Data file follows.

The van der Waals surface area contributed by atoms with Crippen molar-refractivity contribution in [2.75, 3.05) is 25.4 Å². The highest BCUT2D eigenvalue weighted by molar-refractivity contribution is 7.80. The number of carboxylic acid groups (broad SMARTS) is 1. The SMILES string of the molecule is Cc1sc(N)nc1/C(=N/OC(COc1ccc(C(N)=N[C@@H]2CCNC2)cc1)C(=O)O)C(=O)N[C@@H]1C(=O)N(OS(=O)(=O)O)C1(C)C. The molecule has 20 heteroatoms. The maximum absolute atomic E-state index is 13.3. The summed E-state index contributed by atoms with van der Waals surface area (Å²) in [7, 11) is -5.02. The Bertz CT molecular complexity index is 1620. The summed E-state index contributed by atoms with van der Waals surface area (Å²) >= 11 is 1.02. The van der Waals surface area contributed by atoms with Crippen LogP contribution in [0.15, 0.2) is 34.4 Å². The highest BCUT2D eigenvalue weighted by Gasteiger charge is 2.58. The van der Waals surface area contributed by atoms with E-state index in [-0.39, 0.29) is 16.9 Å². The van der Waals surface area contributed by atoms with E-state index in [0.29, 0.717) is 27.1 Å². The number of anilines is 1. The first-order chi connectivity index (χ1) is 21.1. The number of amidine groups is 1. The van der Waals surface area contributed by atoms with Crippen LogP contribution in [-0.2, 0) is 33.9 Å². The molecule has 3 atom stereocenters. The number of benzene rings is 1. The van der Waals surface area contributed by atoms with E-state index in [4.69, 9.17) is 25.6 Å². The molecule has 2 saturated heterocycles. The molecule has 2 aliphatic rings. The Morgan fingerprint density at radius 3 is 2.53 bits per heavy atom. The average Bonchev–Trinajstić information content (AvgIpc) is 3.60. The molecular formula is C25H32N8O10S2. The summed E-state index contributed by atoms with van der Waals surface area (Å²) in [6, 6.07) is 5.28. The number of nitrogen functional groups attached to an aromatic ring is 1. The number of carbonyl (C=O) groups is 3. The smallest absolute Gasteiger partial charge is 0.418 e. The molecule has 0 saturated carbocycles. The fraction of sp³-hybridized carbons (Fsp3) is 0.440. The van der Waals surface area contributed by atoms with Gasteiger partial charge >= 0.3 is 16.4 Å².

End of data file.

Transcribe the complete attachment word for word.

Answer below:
The van der Waals surface area contributed by atoms with Crippen molar-refractivity contribution in [2.75, 3.05) is 25.4 Å². The highest BCUT2D eigenvalue weighted by molar-refractivity contribution is 7.80. The number of carboxylic acid groups (broad SMARTS) is 1. The SMILES string of the molecule is Cc1sc(N)nc1/C(=N/OC(COc1ccc(C(N)=N[C@@H]2CCNC2)cc1)C(=O)O)C(=O)N[C@@H]1C(=O)N(OS(=O)(=O)O)C1(C)C. The molecule has 20 heteroatoms. The maximum absolute atomic E-state index is 13.3. The summed E-state index contributed by atoms with van der Waals surface area (Å²) in [7, 11) is -5.02. The Bertz CT molecular complexity index is 1620. The summed E-state index contributed by atoms with van der Waals surface area (Å²) >= 11 is 1.02. The van der Waals surface area contributed by atoms with Crippen LogP contribution in [0.15, 0.2) is 34.4 Å². The highest BCUT2D eigenvalue weighted by Gasteiger charge is 2.58. The van der Waals surface area contributed by atoms with E-state index in [-0.39, 0.29) is 16.9 Å². The van der Waals surface area contributed by atoms with E-state index in [0.29, 0.717) is 27.1 Å². The number of anilines is 1. The first-order chi connectivity index (χ1) is 21.1. The number of amidine groups is 1. The van der Waals surface area contributed by atoms with Crippen LogP contribution in [-0.2, 0) is 33.9 Å². The molecule has 3 atom stereocenters. The number of benzene rings is 1. The van der Waals surface area contributed by atoms with E-state index in [4.69, 9.17) is 25.6 Å². The molecule has 2 saturated heterocycles. The molecule has 2 aliphatic rings. The Morgan fingerprint density at radius 3 is 2.53 bits per heavy atom. The average Bonchev–Trinajstić information content (AvgIpc) is 3.60. The molecular formula is C25H32N8O10S2. The summed E-state index contributed by atoms with van der Waals surface area (Å²) in [6, 6.07) is 5.28. The number of nitrogen functional groups attached to an aromatic ring is 1. The number of carbonyl (C=O) groups is 3. The smallest absolute Gasteiger partial charge is 0.418 e. The molecule has 0 saturated carbocycles. The fraction of sp³-hybridized carbons (Fsp3) is 0.440. The van der Waals surface area contributed by atoms with Gasteiger partial charge >= 0.3 is 16.4 Å².